Usage of the name field by itself to name packages assumes that multiple versions or releases of that particular software are not installed. However, it is in some cases necessary to install different versions or releases of the same package. My desktop at home is a (by now, relatively old) dual Pentium-II system, so it uses an SMP-capable Linux kernel. On it, I have the following Linux SMP kernels installed:

  • kernel-smp-2.4.18-4

  • kernel-smp-2.4.18-3

  • kernel-smp-2.5.21-4

This example uses the rpm –q command to query for all installed versions of the given package, kernel-smp.

The RPM Database

Chapter 4, Using the RPM Database covers querying the RPM database in depth.

I have two different package file releases (release 3 and release 4) of the 2.4.18 version of the Linux kernel, and I have a development kernel, version 2.5.21, installed. On this system, since I have multiple packages installed of the kernel-smp software, I have to use the full package name (such as kernel-smp-2.4.18-4) whenever I want to work with my installed kernel-smp packages.


The RPM system wasn’t created to solve some theoretical problem. Instead, it is the result of years of hard-won practical experience in trying to manage systems with a large number of applications. RPM builds upon older systems that were created to solve some of the problems faced by system administrators. RPM goes further, though, and tries to provide a complete package-management solution. This includes the ability to deal with wrinkles that Linux faces but that many other operating systems do not need to address.

For example, most other operating systems don’t support more than one or two processor architectures. Sun’s Solaris, for example, supports only the SPARC and Intel architectures. Linux supports these and more. Most other operating systems also don’t include nearly so many applications. From the OpenOffice.org office suite to the Apache Web server, Linux distributions are literally packed with applications. As a final point, most other operating systems provide mainly closed-source applications. Linux, on the other hand, includes thousands of open-source applications.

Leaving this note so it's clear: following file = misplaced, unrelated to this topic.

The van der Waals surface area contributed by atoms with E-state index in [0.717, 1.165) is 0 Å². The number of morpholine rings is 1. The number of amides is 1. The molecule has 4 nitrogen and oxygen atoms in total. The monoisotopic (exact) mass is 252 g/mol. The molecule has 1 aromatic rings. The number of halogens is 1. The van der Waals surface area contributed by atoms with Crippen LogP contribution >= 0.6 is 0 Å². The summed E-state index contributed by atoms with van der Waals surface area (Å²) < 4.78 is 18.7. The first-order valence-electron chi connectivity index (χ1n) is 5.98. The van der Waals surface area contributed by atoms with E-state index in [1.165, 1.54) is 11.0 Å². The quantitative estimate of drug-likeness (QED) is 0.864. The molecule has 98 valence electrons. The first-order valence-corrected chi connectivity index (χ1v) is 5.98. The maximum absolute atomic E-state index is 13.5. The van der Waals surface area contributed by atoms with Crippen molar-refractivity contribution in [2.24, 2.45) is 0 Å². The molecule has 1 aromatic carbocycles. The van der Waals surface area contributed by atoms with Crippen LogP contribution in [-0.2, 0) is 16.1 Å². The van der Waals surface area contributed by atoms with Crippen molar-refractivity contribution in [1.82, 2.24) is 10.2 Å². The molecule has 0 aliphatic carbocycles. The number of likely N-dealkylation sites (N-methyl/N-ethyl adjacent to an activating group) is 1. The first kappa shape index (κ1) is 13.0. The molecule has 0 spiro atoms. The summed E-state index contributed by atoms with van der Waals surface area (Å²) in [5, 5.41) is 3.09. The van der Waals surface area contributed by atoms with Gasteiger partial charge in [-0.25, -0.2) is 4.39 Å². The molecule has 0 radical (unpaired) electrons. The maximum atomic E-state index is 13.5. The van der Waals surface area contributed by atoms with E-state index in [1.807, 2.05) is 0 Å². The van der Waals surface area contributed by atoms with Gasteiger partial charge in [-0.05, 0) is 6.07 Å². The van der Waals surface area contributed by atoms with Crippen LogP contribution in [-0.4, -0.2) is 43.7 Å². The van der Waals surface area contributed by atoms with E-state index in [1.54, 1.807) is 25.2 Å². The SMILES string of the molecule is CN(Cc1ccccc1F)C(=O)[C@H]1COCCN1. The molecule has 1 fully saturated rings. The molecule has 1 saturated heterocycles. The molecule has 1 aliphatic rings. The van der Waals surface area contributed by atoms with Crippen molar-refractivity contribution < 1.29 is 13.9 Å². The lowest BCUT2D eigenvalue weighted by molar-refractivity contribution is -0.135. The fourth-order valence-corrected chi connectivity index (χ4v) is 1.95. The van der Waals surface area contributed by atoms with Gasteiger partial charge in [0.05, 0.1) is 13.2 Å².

From the perspective of the organizations making Linux distributions, these wrinkles make Linux harder to manage. Luckily for end users, the solution to these problems helps make the RPM system better able to manage user systems:

  1. The RPM system tags each package with the processor architecture.

  2. RPM allows for multiple versions of the same package to be installed on the same system.

  3. RPM packs all of the files in a package into one file, called an RPM file, for easy transfer to other systems.

  4. Most RPM operations such as installing or removing packages require only a single command to run.

  5. The RPM system supports building RPM packages from a pristine set of sources. This means you can reproduce the commands required to build an application, improving quality.

This chapter introduced the RPM system and the history behind it. The next chapter delves into the RPM basics, including files, database, and commands.

Chapter 2. RPM Overview

This chapter covers:

  • Understanding the package file

  • Querying the RPM database

  • Running RPM commands

Working with RPM packages, files, commands, and databases can be complicated. There are thousands of files, for hundreds if not thousands of packages, installed on your system. You need some way to manage it all. The RPM system can help you do that.